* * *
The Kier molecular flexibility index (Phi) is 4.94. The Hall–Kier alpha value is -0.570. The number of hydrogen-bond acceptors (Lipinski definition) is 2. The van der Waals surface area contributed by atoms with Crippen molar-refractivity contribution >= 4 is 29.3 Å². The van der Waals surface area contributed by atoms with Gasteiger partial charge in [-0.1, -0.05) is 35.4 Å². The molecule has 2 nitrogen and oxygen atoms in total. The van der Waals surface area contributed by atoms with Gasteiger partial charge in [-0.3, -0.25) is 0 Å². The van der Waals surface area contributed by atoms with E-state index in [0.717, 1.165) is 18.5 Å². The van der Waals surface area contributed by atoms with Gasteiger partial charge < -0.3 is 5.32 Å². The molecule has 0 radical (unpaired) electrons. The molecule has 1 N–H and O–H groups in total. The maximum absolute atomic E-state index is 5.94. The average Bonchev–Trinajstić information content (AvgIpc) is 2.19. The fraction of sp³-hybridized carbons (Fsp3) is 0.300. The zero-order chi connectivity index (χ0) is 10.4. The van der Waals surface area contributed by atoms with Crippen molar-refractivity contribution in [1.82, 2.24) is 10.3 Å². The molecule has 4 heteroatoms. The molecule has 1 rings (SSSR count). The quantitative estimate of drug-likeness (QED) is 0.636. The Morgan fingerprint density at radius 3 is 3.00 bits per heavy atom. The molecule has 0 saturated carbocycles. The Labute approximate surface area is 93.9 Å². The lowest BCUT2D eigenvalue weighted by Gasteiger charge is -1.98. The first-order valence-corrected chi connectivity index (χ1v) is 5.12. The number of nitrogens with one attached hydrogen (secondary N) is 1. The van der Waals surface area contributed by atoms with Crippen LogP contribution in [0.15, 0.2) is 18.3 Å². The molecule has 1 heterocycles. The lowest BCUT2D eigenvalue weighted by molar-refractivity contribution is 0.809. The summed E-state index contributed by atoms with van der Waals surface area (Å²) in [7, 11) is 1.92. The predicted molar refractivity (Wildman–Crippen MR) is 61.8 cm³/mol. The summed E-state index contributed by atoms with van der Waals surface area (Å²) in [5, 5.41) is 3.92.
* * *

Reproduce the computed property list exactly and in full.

The Kier molecular flexibility index (Phi) is 4.94. The Hall–Kier alpha value is -0.570. The number of hydrogen-bond acceptors (Lipinski definition) is 2. The van der Waals surface area contributed by atoms with Crippen molar-refractivity contribution >= 4 is 29.3 Å². The van der Waals surface area contributed by atoms with Gasteiger partial charge in [-0.1, -0.05) is 35.4 Å². The molecule has 2 nitrogen and oxygen atoms in total. The van der Waals surface area contributed by atoms with Gasteiger partial charge in [-0.3, -0.25) is 0 Å². The van der Waals surface area contributed by atoms with E-state index in [0.717, 1.165) is 18.5 Å². The van der Waals surface area contributed by atoms with Gasteiger partial charge < -0.3 is 5.32 Å². The molecule has 0 radical (unpaired) electrons. The molecule has 1 N–H and O–H groups in total. The maximum absolute atomic E-state index is 5.94. The average Bonchev–Trinajstić information content (AvgIpc) is 2.19. The fraction of sp³-hybridized carbons (Fsp3) is 0.300. The zero-order chi connectivity index (χ0) is 10.4. The van der Waals surface area contributed by atoms with Crippen molar-refractivity contribution in [1.82, 2.24) is 10.3 Å². The molecule has 4 heteroatoms. The molecule has 1 rings (SSSR count). The quantitative estimate of drug-likeness (QED) is 0.636. The Morgan fingerprint density at radius 3 is 3.00 bits per heavy atom. The molecule has 0 saturated carbocycles. The Labute approximate surface area is 93.9 Å². The lowest BCUT2D eigenvalue weighted by Gasteiger charge is -1.98. The first-order valence-corrected chi connectivity index (χ1v) is 5.12. The number of nitrogens with one attached hydrogen (secondary N) is 1. The van der Waals surface area contributed by atoms with Crippen LogP contribution in [0.15, 0.2) is 18.3 Å². The molecule has 1 heterocycles. The lowest BCUT2D eigenvalue weighted by molar-refractivity contribution is 0.809. The summed E-state index contributed by atoms with van der Waals surface area (Å²) in [7, 11) is 1.92. The predicted molar refractivity (Wildman–Crippen MR) is 61.8 cm³/mol. The summed E-state index contributed by atoms with van der Waals surface area (Å²) in [5, 5.41) is 3.92.